Residents encouraged to get active to improve mental health

A spotlight is being shone on mental health and wellbeing as part of Safeguarding Week.

Glen Hilton

The Covid-19 pandemic and lockdown has put people across North Yorkshire in an unprecedented situation. For many, this has had an effect on their mental health and wellbeing.

And it’s important to look after your own mental health as well as looking out for people around you.

Support Time Recovery worker Glen Hilton is encouraging people to take up walking or running where it’s safe to do so.

Glen said: “A 30-minute walk everyday will certainly help with your mental and physical health. Also a 5k run or bike ride three times a week can certainly help – following the couch to 5k app helps you build up stamina if you haven’t run before.

“Make sure you consult your GP if you have health-related issues before you take up running and bike riding.”

Glen has been an athletics coach for 30 years and combined sports with his mental health work, setting up a walking group in Northallerton three years ago. It was a success and it spread across the county.

Although Glen’s groups have been paused during lockdown, he has checked in on the service users who are part of them and hopes to get back out there soon.

He said: “Part of my day-to-day job is monitoring service users and their mental health. But one of my big things over the last year was starting running and walking groups across the county.

“My background is as an athletics coach, and I started the idea a few years ago in Northallerton and it’s gone from there. I started doing walks with people and then it expanded into running and walking groups.”

Glen added he’s seen people go to park runs, complete 10ks and even marathons after attending and enjoying the group.

Glen says: “It’s so rewarding seeing people get so much out of running and walking.”

Karen Siennicki, Head of Mental Health, EDT and DoLS at North Yorkshire County Council, said: “We need to remember for some people their mental health can mean they are on the periphery of society; stigmatised and excluded from the things other people take for granted.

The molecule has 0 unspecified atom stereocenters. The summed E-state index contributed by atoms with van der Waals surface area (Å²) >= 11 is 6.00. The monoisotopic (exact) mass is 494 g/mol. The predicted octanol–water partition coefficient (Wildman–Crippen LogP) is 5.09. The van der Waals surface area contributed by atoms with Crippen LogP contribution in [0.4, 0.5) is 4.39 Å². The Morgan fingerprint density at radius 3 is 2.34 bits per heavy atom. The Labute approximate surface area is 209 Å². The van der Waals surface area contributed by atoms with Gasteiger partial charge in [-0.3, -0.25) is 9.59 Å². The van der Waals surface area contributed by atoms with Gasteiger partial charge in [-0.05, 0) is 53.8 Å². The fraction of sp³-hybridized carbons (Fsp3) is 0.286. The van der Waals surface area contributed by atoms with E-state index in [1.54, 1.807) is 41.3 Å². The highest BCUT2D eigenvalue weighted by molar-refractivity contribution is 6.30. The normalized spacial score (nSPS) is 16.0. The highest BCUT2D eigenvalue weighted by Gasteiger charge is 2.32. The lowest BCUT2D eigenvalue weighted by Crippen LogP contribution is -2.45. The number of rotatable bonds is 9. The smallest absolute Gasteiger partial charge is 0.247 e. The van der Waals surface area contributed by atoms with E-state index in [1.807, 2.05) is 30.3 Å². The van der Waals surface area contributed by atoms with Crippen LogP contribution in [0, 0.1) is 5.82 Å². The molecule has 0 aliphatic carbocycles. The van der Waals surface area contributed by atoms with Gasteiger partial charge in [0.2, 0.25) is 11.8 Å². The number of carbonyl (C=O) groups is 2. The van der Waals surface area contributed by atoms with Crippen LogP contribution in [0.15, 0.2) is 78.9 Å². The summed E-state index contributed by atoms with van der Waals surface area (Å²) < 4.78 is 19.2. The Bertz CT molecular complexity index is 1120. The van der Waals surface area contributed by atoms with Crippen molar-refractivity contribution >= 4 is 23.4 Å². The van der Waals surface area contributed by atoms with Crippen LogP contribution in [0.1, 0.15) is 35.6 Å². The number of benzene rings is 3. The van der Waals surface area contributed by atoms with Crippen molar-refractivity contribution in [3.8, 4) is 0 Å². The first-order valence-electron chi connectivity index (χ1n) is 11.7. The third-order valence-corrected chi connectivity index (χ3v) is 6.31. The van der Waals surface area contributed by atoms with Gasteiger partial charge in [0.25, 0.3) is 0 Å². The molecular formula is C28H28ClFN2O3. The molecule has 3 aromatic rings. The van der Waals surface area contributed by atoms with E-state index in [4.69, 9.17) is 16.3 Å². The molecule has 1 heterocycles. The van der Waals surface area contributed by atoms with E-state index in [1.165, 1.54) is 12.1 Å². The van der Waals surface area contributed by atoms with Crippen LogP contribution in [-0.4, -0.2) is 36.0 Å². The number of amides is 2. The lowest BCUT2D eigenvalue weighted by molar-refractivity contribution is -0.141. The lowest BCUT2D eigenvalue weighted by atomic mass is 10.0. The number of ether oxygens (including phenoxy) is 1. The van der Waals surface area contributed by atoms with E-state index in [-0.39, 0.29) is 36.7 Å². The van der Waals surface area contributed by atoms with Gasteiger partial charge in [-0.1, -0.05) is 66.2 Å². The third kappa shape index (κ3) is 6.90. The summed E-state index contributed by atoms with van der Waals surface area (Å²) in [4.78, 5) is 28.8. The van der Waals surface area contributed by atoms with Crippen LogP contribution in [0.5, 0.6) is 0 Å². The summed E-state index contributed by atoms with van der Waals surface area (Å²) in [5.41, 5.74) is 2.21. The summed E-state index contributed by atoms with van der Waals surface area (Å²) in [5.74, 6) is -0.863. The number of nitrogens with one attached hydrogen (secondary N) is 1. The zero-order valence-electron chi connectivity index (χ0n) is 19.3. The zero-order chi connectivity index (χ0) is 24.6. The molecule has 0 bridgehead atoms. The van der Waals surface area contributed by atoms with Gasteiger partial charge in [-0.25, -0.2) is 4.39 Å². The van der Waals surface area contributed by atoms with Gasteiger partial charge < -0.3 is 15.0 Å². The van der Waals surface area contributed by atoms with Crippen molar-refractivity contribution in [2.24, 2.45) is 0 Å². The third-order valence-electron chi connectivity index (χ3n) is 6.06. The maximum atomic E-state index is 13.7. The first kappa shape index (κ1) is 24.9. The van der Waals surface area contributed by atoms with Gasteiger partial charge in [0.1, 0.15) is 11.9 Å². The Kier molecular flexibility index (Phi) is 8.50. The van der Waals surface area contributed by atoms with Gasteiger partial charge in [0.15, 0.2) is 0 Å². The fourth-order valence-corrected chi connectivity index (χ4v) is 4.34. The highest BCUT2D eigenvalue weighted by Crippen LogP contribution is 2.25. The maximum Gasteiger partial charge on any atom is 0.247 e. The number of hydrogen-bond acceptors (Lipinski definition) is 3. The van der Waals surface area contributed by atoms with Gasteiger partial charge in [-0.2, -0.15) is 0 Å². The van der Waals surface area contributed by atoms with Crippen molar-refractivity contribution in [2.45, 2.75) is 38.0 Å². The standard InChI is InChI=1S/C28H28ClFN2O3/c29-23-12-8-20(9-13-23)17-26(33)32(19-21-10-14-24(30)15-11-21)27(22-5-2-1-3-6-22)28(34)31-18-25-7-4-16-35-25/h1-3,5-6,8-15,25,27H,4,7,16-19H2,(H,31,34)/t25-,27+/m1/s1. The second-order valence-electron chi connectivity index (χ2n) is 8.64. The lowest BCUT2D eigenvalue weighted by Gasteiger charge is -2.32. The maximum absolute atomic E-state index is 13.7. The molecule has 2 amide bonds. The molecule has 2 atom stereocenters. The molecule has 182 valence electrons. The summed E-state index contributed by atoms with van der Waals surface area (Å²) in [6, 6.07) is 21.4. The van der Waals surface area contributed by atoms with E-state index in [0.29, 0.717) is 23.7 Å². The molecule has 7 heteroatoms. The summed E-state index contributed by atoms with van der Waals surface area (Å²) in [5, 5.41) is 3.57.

“For some people, the challenge to maintain wellbeing is more than can be achieved by one person or organisation. We must ensure there is a holistic approach to support from all partners to safeguard and promote people’s rights and wellbeing, ensuring the person remains the focus.”

Safeguarding Week has run from Monday, June 22, until today (Friday) with a focus on different areas – including mental health and wellbeing – throughout the week.

Safeguarding means working together to stop abuse and prevent it happening in the future – everyone has a right to live a life that is free from abuse and neglect.

Safeguarding is everybody’s business and any concern should be reported.

The aims of the week are to emphasise that everyone has a role to play in spotting the signs of harm, encourage the public and professionals in all walks of life to be aware of the many forms abuse can take, and what to do if they are worried about someone.

The hashtag #TellUsYourConcerns has been used throughout the week.

If you are worried about a child, young person or adult, telephone North Yorkshire County Council Customer Service Centre on 01609 780780 and #TellUsYourConcerns.

This story was published 26 June 2020